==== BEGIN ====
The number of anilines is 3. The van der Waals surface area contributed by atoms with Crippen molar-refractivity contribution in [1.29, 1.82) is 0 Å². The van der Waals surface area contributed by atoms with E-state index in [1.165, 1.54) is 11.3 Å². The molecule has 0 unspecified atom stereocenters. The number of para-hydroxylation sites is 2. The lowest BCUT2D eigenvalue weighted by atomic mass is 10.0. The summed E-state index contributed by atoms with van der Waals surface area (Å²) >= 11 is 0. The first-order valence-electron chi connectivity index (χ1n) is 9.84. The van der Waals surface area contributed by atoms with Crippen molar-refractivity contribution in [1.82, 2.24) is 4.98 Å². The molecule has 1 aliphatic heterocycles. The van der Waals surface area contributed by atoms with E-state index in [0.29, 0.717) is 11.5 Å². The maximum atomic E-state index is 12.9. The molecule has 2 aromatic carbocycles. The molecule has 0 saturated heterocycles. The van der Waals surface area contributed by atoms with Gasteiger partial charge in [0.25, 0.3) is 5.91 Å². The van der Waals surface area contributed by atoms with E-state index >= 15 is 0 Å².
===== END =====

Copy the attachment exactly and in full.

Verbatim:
The number of anilines is 3. The van der Waals surface area contributed by atoms with Crippen molar-refractivity contribution in [1.29, 1.82) is 0 Å². The van der Waals surface area contributed by atoms with E-state index in [1.165, 1.54) is 11.3 Å². The molecule has 0 unspecified atom stereocenters. The number of para-hydroxylation sites is 2. The lowest BCUT2D eigenvalue weighted by atomic mass is 10.0. The summed E-state index contributed by atoms with van der Waals surface area (Å²) >= 11 is 0. The first-order valence-electron chi connectivity index (χ1n) is 9.84. The van der Waals surface area contributed by atoms with Crippen molar-refractivity contribution in [1.82, 2.24) is 4.98 Å². The molecule has 1 aliphatic heterocycles. The van der Waals surface area contributed by atoms with E-state index in [0.29, 0.717) is 11.5 Å². The maximum atomic E-state index is 12.9. The molecule has 2 aromatic carbocycles. The molecule has 0 saturated heterocycles. The van der Waals surface area contributed by atoms with Gasteiger partial charge in [0.25, 0.3) is 5.91 Å². The van der Waals surface area contributed by atoms with E-state index >= 15 is 0 Å².